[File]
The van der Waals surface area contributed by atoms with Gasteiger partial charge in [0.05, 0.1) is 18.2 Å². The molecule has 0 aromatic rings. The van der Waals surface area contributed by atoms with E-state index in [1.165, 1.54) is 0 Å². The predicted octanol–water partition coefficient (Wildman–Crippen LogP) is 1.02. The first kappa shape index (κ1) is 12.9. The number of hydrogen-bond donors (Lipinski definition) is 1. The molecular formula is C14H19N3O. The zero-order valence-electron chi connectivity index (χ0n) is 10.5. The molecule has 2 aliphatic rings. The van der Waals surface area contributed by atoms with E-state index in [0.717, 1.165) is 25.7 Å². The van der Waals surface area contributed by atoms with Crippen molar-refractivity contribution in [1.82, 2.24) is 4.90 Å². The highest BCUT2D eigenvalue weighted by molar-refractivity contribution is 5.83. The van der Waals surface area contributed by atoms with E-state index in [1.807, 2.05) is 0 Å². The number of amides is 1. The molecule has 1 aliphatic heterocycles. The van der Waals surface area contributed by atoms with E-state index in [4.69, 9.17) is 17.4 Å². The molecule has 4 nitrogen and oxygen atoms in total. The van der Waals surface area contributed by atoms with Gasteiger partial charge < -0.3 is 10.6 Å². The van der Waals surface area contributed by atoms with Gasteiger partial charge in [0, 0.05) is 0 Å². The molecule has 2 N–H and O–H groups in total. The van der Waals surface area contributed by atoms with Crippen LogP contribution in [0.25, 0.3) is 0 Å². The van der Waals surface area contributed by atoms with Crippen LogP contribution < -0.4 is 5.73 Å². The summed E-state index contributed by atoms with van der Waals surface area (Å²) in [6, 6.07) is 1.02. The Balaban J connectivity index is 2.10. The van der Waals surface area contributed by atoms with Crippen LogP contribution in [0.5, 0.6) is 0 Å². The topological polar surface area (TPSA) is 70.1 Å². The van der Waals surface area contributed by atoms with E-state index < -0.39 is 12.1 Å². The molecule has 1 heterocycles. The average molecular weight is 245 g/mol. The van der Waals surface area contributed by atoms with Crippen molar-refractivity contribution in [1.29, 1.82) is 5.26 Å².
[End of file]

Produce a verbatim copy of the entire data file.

The van der Waals surface area contributed by atoms with Gasteiger partial charge in [0.05, 0.1) is 18.2 Å². The molecule has 0 aromatic rings. The van der Waals surface area contributed by atoms with E-state index in [1.165, 1.54) is 0 Å². The predicted octanol–water partition coefficient (Wildman–Crippen LogP) is 1.02. The first kappa shape index (κ1) is 12.9. The number of hydrogen-bond donors (Lipinski definition) is 1. The molecular formula is C14H19N3O. The zero-order valence-electron chi connectivity index (χ0n) is 10.5. The molecule has 2 aliphatic rings. The van der Waals surface area contributed by atoms with E-state index in [0.717, 1.165) is 25.7 Å². The van der Waals surface area contributed by atoms with Crippen molar-refractivity contribution in [1.82, 2.24) is 4.90 Å². The highest BCUT2D eigenvalue weighted by molar-refractivity contribution is 5.83. The van der Waals surface area contributed by atoms with E-state index in [1.807, 2.05) is 0 Å². The number of amides is 1. The molecule has 1 aliphatic heterocycles. The van der Waals surface area contributed by atoms with E-state index in [4.69, 9.17) is 17.4 Å². The molecule has 4 nitrogen and oxygen atoms in total. The van der Waals surface area contributed by atoms with Gasteiger partial charge < -0.3 is 10.6 Å². The van der Waals surface area contributed by atoms with Gasteiger partial charge in [0, 0.05) is 0 Å². The molecule has 2 N–H and O–H groups in total. The van der Waals surface area contributed by atoms with Crippen LogP contribution in [0.25, 0.3) is 0 Å². The van der Waals surface area contributed by atoms with Crippen LogP contribution < -0.4 is 5.73 Å². The summed E-state index contributed by atoms with van der Waals surface area (Å²) in [6, 6.07) is 1.02. The Balaban J connectivity index is 2.10. The van der Waals surface area contributed by atoms with Crippen LogP contribution in [0.5, 0.6) is 0 Å². The topological polar surface area (TPSA) is 70.1 Å². The van der Waals surface area contributed by atoms with E-state index < -0.39 is 12.1 Å². The molecule has 1 heterocycles. The average molecular weight is 245 g/mol. The van der Waals surface area contributed by atoms with Crippen molar-refractivity contribution in [1.29, 1.82) is 5.26 Å².